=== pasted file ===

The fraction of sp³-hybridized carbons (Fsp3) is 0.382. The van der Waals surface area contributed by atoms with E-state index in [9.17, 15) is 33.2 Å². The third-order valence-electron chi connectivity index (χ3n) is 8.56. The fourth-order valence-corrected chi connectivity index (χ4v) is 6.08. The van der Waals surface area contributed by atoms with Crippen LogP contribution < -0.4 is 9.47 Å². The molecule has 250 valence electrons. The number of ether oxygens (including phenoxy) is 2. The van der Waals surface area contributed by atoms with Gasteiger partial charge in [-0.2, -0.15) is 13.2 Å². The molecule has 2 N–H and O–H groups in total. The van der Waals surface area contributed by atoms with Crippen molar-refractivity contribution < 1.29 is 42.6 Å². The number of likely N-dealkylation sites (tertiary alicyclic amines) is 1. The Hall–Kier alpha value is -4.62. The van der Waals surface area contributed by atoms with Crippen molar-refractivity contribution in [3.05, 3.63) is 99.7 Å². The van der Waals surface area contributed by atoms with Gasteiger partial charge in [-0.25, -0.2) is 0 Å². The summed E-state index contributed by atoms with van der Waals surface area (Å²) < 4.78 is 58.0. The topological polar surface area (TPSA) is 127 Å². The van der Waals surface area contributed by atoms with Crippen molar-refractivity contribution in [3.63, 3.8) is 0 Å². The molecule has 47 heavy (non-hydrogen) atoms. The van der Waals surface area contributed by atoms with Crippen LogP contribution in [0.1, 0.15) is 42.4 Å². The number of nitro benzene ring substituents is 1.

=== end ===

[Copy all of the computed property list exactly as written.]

The fraction of sp³-hybridized carbons (Fsp3) is 0.382. The van der Waals surface area contributed by atoms with E-state index in [9.17, 15) is 33.2 Å². The third-order valence-electron chi connectivity index (χ3n) is 8.56. The fourth-order valence-corrected chi connectivity index (χ4v) is 6.08. The van der Waals surface area contributed by atoms with Crippen LogP contribution < -0.4 is 9.47 Å². The molecule has 250 valence electrons. The number of ether oxygens (including phenoxy) is 2. The van der Waals surface area contributed by atoms with Gasteiger partial charge in [-0.2, -0.15) is 13.2 Å². The molecule has 2 N–H and O–H groups in total. The van der Waals surface area contributed by atoms with Crippen molar-refractivity contribution < 1.29 is 42.6 Å². The number of likely N-dealkylation sites (tertiary alicyclic amines) is 1. The Hall–Kier alpha value is -4.62. The van der Waals surface area contributed by atoms with Crippen molar-refractivity contribution in [3.05, 3.63) is 99.7 Å². The van der Waals surface area contributed by atoms with Gasteiger partial charge in [-0.25, -0.2) is 0 Å². The summed E-state index contributed by atoms with van der Waals surface area (Å²) < 4.78 is 58.0. The topological polar surface area (TPSA) is 127 Å². The van der Waals surface area contributed by atoms with Crippen molar-refractivity contribution in [3.63, 3.8) is 0 Å². The molecule has 47 heavy (non-hydrogen) atoms. The van der Waals surface area contributed by atoms with Crippen LogP contribution in [0.1, 0.15) is 42.4 Å². The number of nitro benzene ring substituents is 1.